Rising food prices alter how L.I. eateries operate

Increasing food prices have caused Long Island restaurateurs to rethink their business plans in recent years. // Photo courtesy U.S. Department of Agriculture via Wikimedia Commons

By James Poll 

Since the Covid-19 pandemic of 2020, inflation has shown its true presence on Long Island. According to reports from the U.S. Bureau of Labor Statistics, the average cost of food rose 8.5% from 2021 to 2022 nationally, the highest increase in a decade, peaking at 11.5% in September 2022 before beginning a steady decline down to about 3% in November 2023.

Restaurants owners have had to make critical business decisions in recent years to remain profitable while also providing Long Islanders with the dining experiences that they love. Restaurants were caught in the middle of surging prices and faced a dilemma — raise prices to offset higher food costs and potentially risk losing customers, or keep prices as they were and lose money on increased food costs.

Many restaurateurs said they have had to increase menu prices because of rising food costs, causing uncertainty and concern within the restaurant industry. Most restaurants, to one degree or another, have been affected, from mom-and-pop eateries, diners and concession stands to medium- and high-end restaurants, experts say.

“Restaurants are not going to have a choice but to raise their prices,” said Milton Hazzinikollaou, owner of the Greek Cove chain with locations in Long Beach, Merrick and Oyster Bay. “The most affected would be fine dining as well as mom-and-pop style restaurants. Restaurants must look at vendors that competitively have prices that are comparable to what you’re buying now and watch labor costs that are going up in Long Island in order to avoid going out of business.”

Hazzinikollaou added, “While prices are going down, vendors also need to lower their prices even more as soon as they can.”

“Restaurants have become more aware of their pricing and have had to adjust their menus accordingly. Well, I should say more aware of their individual costs as far as average costs,” said Alex Kekatos, CEO of Marathon Foods, a Ronkonkoma-based distribution company.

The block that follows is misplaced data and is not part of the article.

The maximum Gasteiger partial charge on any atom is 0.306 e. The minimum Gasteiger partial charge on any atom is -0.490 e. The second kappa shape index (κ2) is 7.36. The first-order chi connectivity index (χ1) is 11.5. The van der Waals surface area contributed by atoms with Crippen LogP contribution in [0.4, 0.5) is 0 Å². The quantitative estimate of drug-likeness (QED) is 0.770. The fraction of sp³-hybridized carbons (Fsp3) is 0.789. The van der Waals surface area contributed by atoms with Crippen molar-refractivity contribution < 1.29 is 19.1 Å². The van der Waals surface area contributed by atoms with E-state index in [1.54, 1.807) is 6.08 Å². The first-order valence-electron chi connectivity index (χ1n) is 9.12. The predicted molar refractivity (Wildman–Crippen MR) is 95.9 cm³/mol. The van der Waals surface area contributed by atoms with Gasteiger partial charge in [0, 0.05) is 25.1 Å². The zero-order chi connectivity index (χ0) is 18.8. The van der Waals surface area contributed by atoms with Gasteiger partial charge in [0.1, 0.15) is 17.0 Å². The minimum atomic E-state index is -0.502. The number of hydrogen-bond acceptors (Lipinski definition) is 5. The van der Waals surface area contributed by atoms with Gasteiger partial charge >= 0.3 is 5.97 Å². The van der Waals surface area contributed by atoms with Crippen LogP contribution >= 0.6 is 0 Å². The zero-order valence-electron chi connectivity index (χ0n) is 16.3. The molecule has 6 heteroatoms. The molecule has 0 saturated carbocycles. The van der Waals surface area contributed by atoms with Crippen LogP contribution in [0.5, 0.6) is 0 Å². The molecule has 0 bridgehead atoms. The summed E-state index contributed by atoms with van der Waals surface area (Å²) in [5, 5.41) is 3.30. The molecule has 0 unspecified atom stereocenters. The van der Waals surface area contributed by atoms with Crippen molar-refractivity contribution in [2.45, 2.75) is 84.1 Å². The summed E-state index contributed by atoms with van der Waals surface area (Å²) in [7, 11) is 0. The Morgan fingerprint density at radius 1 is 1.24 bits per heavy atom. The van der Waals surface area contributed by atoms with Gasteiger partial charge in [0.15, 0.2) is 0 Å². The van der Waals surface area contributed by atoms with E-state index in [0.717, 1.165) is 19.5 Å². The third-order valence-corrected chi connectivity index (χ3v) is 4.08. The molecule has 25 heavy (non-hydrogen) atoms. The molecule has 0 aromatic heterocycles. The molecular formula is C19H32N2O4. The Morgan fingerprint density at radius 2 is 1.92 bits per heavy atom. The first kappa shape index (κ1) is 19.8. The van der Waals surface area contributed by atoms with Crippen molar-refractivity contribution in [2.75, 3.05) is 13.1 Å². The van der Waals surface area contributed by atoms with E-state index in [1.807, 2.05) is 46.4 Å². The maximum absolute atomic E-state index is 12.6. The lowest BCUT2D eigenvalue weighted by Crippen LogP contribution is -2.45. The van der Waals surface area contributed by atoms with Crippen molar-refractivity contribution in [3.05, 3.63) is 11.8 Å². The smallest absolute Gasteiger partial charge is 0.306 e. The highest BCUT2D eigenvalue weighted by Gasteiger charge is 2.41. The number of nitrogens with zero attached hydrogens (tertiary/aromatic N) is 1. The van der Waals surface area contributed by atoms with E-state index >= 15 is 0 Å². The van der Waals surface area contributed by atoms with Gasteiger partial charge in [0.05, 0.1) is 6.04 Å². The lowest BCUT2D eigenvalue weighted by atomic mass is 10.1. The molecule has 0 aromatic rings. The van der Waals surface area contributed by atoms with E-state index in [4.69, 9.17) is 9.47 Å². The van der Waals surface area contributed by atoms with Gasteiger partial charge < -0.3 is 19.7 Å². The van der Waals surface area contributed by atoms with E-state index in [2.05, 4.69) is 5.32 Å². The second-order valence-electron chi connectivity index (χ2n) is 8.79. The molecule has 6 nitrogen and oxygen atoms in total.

Kekatos said he is concerned that with the high food prices, “this will make doing business a lot harder for restaurants,” noting, “They have to adjust by rearranging prices or eliminating items so they can become more profitable.”

With food prices remaining higher than pre-pandemic levels, Kekatos said distributors “have to adjust inventory to comfort customers’ different” buying patterns, and that restaurants and their suppliers “need to work together to get past this tough time.”

“Communication is key,” he noted.

“While prices are going down, vendors also need to lower their prices even more as soon as they can.”

Milton Hazzinikollaou, owner of the Greek Cove restaurant chain

“Unfortunately, restaurants have had to boost prices on their menus, and unfortunately, there’s an effect to raising prices, which is you sometimes have less people eating out and less people buying more product,” said John Roumbos, an accountant at John Roumbos CPA in Wantagh. “The upper-end restaurants, it will not affect, but the medium- to lower-tier restaurants will be affected.”

Roumbos added, “Certain [restaurants] will close. Certain ones will have to raise more pricing because of increases in the food cost and increases in the labor cost.” 

Salvatore DiMeo owns Trattoria DiMeo Cucina Italiana, an Italian restaurant in Roslyn. “It’s hard, depending on where you live. Over here, in our area, prices affect people but not so much in this area,” he said.

“The high-end restaurants, which is the people who can afford the high-end restaurants, I do not see them getting as affected as much, more so than the mom-and-pop shops getting affected,” DiMeo said. “If it’s a chain [of] restaurants, they would carry each other. They would do OK.”

He noted, though, that restaurants might have to “cut back on the employees, maybe have less staffing. So, I think if it affects anything, it would affect the amount of staffing, so the hiring might be an issue.”

DiMeo, a second-generation owner of Trattoria Dimeo, said that more expensive items like wine are “not moving as much” and that customers have been ordering the “lower-budget items” recently.

“I think a lot of restaurateurs that aren’t businessmen have to now become businessmen and really have to look at all their fixed costs,” said Marco Lionetti, owner of The Lazy Lobster group with eateries in East Rockaway and Massapequa Park.